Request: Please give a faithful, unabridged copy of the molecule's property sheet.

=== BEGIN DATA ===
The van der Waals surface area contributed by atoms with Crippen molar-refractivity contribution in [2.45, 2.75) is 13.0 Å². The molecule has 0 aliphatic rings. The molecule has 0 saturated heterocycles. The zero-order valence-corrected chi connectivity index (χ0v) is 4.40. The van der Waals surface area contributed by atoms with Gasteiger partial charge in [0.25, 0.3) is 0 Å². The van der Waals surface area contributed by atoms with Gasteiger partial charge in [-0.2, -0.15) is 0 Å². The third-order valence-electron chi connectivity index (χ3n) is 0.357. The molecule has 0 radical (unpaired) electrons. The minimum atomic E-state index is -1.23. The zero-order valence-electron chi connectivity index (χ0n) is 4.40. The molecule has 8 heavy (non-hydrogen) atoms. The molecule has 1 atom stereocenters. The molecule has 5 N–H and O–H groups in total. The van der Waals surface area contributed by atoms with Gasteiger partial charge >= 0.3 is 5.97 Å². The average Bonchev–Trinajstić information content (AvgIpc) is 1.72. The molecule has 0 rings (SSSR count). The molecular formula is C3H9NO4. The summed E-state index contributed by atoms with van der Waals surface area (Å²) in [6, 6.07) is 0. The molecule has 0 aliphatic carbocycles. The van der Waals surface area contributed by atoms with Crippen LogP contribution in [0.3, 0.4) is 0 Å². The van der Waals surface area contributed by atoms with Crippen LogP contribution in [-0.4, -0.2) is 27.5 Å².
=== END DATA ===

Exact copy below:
The van der Waals surface area contributed by atoms with Crippen molar-refractivity contribution in [2.45, 2.75) is 13.0 Å². The molecule has 0 aliphatic rings. The molecule has 0 saturated heterocycles. The zero-order valence-corrected chi connectivity index (χ0v) is 4.40. The van der Waals surface area contributed by atoms with Gasteiger partial charge in [0.25, 0.3) is 0 Å². The van der Waals surface area contributed by atoms with Gasteiger partial charge in [-0.2, -0.15) is 0 Å². The third-order valence-electron chi connectivity index (χ3n) is 0.357. The molecule has 0 radical (unpaired) electrons. The minimum atomic E-state index is -1.23. The zero-order valence-electron chi connectivity index (χ0n) is 4.40. The molecule has 8 heavy (non-hydrogen) atoms. The molecule has 1 atom stereocenters. The molecule has 5 N–H and O–H groups in total. The van der Waals surface area contributed by atoms with Gasteiger partial charge >= 0.3 is 5.97 Å². The average Bonchev–Trinajstić information content (AvgIpc) is 1.72. The molecule has 0 rings (SSSR count). The molecular formula is C3H9NO4. The summed E-state index contributed by atoms with van der Waals surface area (Å²) in [6, 6.07) is 0. The molecule has 0 aliphatic carbocycles. The van der Waals surface area contributed by atoms with Crippen LogP contribution in [0.3, 0.4) is 0 Å². The van der Waals surface area contributed by atoms with Crippen LogP contribution in [-0.4, -0.2) is 27.5 Å².